NGA Hails Intro of Senate Bill to Fix ‘Retail Glitch’
The National Grocers Association (NGA) expressed its support for the introduction in the U.S. Senate of the Restoring Investments in Improvements Act, a bipartisan bill that aims to resolve a drafting error known as the "retail glitch" in the Tax Cuts and Jobs Act (TCJA). The bill is sponsored by Sens. Pat Toomey (R-Pa.) and Doug Jones (D-Ala).
Passed in December 2017, the TCJA included a provision giving businesses a 100 percent bonus depreciation, which was intended to allow them to write off the full costs of short-lived investments immediately. Congress wanted to help retailers invest in their businesses with this provision, but some categories of business investment, most notably retail, restaurant and leasehold improvements, comprising a category known as qualified improvement property (QIP), were inadvertently excluded from eligibility for 100 percent bonus depreciation, because of a drafting error. The result of this error was that retailers investing in improvements to their store interiors now face a more restrictive cost-recovery period — more than twice that under the previous law – and don’t qualify for the benefit. This has in turn led to considerable cash-flow concerns and retailers’ inability to make major improvements to their stores.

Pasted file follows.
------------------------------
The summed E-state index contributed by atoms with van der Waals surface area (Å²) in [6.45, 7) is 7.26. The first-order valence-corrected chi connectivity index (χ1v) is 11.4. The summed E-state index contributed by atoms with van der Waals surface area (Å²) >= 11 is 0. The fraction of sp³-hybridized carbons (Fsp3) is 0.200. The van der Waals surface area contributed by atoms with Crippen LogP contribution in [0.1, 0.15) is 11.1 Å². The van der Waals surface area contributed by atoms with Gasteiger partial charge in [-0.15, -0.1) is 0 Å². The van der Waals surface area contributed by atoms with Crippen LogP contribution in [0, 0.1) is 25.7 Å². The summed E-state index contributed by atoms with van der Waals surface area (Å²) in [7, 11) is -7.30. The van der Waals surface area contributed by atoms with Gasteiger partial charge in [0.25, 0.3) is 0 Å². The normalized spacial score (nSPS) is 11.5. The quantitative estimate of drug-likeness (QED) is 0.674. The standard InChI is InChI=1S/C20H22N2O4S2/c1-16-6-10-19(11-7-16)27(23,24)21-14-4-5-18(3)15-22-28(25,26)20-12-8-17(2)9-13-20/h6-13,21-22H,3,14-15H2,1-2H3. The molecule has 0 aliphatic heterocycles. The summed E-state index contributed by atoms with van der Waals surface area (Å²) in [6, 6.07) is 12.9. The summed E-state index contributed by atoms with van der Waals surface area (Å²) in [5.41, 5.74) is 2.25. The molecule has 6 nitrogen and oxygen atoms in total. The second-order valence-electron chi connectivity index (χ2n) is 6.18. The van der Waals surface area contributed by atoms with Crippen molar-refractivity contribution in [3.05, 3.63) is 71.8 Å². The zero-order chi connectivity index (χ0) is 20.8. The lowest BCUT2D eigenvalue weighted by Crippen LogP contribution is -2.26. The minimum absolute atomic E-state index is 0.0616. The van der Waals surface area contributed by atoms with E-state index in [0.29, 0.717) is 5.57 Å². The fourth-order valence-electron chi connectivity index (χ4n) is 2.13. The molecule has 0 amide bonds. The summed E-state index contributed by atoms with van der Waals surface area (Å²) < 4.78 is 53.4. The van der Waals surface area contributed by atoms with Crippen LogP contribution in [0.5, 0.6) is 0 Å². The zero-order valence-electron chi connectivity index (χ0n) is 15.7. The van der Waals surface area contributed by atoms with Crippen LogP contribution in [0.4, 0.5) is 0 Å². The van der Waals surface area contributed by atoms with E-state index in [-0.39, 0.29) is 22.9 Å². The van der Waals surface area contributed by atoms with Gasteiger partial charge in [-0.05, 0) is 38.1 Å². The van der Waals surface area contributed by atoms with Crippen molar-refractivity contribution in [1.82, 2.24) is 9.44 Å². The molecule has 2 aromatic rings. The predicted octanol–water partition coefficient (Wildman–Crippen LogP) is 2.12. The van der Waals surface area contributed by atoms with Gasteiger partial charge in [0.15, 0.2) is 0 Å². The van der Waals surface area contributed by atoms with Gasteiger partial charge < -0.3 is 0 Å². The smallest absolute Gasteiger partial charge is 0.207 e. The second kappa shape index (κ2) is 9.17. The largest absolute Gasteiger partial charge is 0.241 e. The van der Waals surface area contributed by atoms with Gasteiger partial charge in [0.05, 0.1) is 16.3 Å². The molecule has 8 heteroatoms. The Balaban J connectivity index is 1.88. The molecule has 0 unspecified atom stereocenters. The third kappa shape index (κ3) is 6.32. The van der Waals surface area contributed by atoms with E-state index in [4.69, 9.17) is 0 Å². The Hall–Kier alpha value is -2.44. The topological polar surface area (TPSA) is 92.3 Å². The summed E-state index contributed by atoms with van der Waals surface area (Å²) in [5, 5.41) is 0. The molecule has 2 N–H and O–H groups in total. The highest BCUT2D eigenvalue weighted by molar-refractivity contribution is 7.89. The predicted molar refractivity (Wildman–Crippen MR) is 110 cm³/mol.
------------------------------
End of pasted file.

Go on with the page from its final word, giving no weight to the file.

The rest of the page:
“We thank Sens. Toomey and Jones for bringing forward a bill to resolve an issue that has negatively impacted independent supermarkets across the country,” said Greg Ferrara, EVP at Arlington, Va.-based NGA. “The supermarket industry is a competitive marketplace operating on 1-2 percent profit margins and Main Street grocers deserve to be eligible for the full benefits of tax reform intended by Congress, including 100 percent bonus depreciation for qualified improvement property, so that they can make important investments in their stores. It is important to remember when independent supermarkets invest in themselves, those dollars spread to local contractors and provide local jobs, further benefitting the community at large."
Co-sponsors of the bill are Sens. Joe Manchin (D-W.V.), Angus King (I-Maine), Jeanne Shaheen (D-N.H.), Rob Portman (R-Ohio), John Thune (R-S.D.), and Pat Roberts (R-Kan.).